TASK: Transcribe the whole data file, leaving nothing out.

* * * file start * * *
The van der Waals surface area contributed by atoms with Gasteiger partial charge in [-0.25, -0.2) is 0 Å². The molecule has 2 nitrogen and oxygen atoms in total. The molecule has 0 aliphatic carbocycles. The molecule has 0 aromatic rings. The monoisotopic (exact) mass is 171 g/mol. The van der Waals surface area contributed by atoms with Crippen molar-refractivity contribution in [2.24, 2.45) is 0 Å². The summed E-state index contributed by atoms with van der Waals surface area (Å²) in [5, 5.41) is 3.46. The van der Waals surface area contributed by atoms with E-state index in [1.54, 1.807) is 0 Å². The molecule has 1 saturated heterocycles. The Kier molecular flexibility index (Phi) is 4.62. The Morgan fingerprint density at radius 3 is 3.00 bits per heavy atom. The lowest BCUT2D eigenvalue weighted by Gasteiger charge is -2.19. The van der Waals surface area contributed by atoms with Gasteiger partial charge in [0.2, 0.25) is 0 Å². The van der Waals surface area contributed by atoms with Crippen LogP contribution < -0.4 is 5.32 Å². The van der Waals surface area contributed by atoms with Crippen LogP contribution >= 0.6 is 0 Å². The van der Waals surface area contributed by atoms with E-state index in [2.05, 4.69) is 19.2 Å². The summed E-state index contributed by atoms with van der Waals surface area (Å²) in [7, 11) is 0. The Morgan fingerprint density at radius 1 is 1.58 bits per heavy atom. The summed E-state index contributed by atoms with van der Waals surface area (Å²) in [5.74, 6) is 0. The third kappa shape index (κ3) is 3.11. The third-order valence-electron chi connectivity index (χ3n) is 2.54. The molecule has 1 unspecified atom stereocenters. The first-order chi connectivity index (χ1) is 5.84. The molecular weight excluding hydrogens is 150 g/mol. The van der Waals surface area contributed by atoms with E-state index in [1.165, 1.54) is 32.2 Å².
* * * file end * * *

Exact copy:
The van der Waals surface area contributed by atoms with Gasteiger partial charge in [-0.25, -0.2) is 0 Å². The molecule has 2 nitrogen and oxygen atoms in total. The molecule has 0 aliphatic carbocycles. The molecule has 0 aromatic rings. The monoisotopic (exact) mass is 171 g/mol. The van der Waals surface area contributed by atoms with Crippen molar-refractivity contribution in [2.24, 2.45) is 0 Å². The summed E-state index contributed by atoms with van der Waals surface area (Å²) in [5, 5.41) is 3.46. The van der Waals surface area contributed by atoms with E-state index in [1.54, 1.807) is 0 Å². The molecule has 1 saturated heterocycles. The Kier molecular flexibility index (Phi) is 4.62. The Morgan fingerprint density at radius 3 is 3.00 bits per heavy atom. The lowest BCUT2D eigenvalue weighted by Gasteiger charge is -2.19. The van der Waals surface area contributed by atoms with Gasteiger partial charge in [0.2, 0.25) is 0 Å². The van der Waals surface area contributed by atoms with Crippen LogP contribution < -0.4 is 5.32 Å². The van der Waals surface area contributed by atoms with Crippen LogP contribution >= 0.6 is 0 Å². The van der Waals surface area contributed by atoms with E-state index in [2.05, 4.69) is 19.2 Å². The summed E-state index contributed by atoms with van der Waals surface area (Å²) in [7, 11) is 0. The Morgan fingerprint density at radius 1 is 1.58 bits per heavy atom. The summed E-state index contributed by atoms with van der Waals surface area (Å²) in [5.74, 6) is 0. The third kappa shape index (κ3) is 3.11. The third-order valence-electron chi connectivity index (χ3n) is 2.54. The molecule has 1 unspecified atom stereocenters. The first-order chi connectivity index (χ1) is 5.84. The molecular weight excluding hydrogens is 150 g/mol. The van der Waals surface area contributed by atoms with E-state index in [1.165, 1.54) is 32.2 Å².